Santa Fe, New Mexico

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Santa Fe, New Mexico

Santa Fe, capital of New Mexico founded about 1609 by governor Pedro de Peralta (ca. 1584–1666). The villa stood close to the banks of the upper Rio Grande at the southernmost tip of the Sangre de Cristo mountains; to the east were the plains; to the west, the pueblos. To the southwest were the river communities and the Camino Real (Royal Road) that tied New Mexico to the rest of New Spain and the world beyond.

Santa Fe played a crucial role in the Pueblo Rebellion of 1680. In August the pueblos, briefly united in their hatred of the injustices of the colonial system, laid siege to the capital and forced the Spaniards to flee, first to Isleta, some 70 miles to the south, and then to El Paso. Thirteen years later, Diego de Vargas (d. 1704) led a recolonizing force into New Mexico. In the Battle of Santa Fe (29 December 1693), he retook the capital with the help of Pecos Pueblo auxiliaries who had grown disillusioned with pueblo rule. This was the last major battle in Santa Fe history, and by 1697 Vargas had subdued the last of the rebellious pueblos and completed the reconquest of New Mexico.

Santa Fe developed into a unique Hispanic frontier community in the eighteenth century. Although a presidio town that lived under the constant threat of attack from Navajo and Ute Indians, Santa Fe was not walled and its settlement pattern was notably decentralized. It hardly resembled other fortified presidios nor did it have the strict gridlike pattern of most other Hispanic cities. Santa Fe was an agricultural community of 2,542 people in 1790. Other than the occasional trade caravan that came up the Royal Road from Chihuahua with luxury items, New Mexico and its capital lived in isolation and became nearly self-sufficient.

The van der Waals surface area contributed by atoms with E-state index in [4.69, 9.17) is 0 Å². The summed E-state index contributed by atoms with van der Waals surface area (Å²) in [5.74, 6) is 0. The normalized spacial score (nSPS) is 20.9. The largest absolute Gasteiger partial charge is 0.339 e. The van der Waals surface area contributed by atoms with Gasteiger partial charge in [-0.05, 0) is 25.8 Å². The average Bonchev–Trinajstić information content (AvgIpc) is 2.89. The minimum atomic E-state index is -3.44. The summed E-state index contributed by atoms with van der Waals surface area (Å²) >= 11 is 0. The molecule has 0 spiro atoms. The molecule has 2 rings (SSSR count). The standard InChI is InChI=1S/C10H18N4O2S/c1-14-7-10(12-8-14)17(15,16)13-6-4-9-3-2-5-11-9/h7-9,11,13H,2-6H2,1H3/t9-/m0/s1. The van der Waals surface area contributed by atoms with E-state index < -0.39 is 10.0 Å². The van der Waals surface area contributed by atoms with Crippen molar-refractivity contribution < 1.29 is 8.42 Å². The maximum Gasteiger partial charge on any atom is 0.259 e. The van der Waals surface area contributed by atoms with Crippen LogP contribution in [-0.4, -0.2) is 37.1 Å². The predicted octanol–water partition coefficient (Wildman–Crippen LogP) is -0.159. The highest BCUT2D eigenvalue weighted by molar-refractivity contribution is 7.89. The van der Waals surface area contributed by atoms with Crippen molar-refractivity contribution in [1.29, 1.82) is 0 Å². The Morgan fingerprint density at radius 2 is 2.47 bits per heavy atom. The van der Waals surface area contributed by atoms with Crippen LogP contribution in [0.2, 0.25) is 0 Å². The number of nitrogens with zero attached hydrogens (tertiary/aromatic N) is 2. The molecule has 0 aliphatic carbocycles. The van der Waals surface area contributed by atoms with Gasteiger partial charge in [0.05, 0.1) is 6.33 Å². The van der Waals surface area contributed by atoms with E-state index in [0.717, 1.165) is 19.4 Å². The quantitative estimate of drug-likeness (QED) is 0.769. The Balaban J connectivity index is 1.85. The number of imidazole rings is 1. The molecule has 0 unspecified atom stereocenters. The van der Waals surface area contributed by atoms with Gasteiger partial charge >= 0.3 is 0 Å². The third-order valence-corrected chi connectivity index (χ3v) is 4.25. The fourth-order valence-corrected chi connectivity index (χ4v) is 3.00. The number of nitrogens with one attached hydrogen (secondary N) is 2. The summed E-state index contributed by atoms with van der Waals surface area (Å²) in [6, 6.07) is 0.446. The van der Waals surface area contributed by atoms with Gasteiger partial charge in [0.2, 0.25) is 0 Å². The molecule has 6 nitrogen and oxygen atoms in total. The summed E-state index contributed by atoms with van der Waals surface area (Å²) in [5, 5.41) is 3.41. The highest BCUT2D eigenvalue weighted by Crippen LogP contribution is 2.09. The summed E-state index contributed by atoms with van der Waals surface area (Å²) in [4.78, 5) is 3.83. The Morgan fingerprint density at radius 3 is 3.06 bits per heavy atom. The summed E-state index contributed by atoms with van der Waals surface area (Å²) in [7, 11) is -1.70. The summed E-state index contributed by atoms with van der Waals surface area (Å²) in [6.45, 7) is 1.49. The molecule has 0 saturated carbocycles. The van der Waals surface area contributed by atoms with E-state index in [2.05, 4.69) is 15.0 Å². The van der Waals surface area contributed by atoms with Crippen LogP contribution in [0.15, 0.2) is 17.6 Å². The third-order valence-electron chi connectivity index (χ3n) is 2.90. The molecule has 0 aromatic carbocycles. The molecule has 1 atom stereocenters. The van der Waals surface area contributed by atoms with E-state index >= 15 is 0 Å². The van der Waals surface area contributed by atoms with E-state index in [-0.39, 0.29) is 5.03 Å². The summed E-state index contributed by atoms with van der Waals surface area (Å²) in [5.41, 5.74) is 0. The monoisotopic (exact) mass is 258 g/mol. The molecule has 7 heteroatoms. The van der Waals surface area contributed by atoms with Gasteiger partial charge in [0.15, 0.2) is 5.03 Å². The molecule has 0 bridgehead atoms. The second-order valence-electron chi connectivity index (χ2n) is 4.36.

New Mexico's role in the fight for independence from Spain was small; of more importance to the isolated community was the end of the Spaniards' monopoly on trade. In 1821 William Becknell brought a small trade caravan from Missouri to Santa Fe and found a ready market for his goods. The opening of the Santa Fe Trail that tied New Mexico to the United States affected the frontier community immediately. Calicos and gingham fabrics were found in most houses; American styles and furniture became commonplace on the streets and in homes. The duties collected from the traders supplemented the town's meager income.

In the New Mexico Revolution of 1837, the rebels from the northern communities held Santa Fe for a short time until the capital was retaken by former and future governor Manuel Armijo. And in 1846 General Stephen W. Kearny marched into the town without bloodshed and established U.S. rule. Santa Fe remained the capital when New Mexico became a U.S. Territory in 1850 and when statehood was achieved in 1912.

Today Santa Fe draws large numbers of tourists for its climate, culture, and history. In 2005 the estimated population was 70,631, making Santa Fe the third-largest city in New Mexico.

See alsoNew Mexico; Pueblo Rebellion.


Dary, David. The Santa Fe Trail: Its History, Legends, and Lore. New York: Knopf, 2000.

Gregg, Josiah. Commerce of the Prairies, edited by Max L. Moorehead (1954).

Hazen-Hammond, Susan. A Short History of Santa Fe (1988).

Horgan, Paul. The Centuries of Santa Fe (1976).

Noble, David Grant, ed. Santa Fe: History of an Ancient City (1989).

Pérez de Villagrá, Gaspar. A History of New Mexico. Chicago: Rio Grande Press, 1962.

Simmons, Marc. Yesterday in Santa Fe: Episodes in a Turbulent History (1969).

Tobias, Henry Jack, and Charles E. Woodhouse. Santa Fe: A Modern History, 1880–1990. Albuquerque: University of New Mexico Press, 2001.

                                     Aaron Paine Mahr

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Santa Fe, New Mexico

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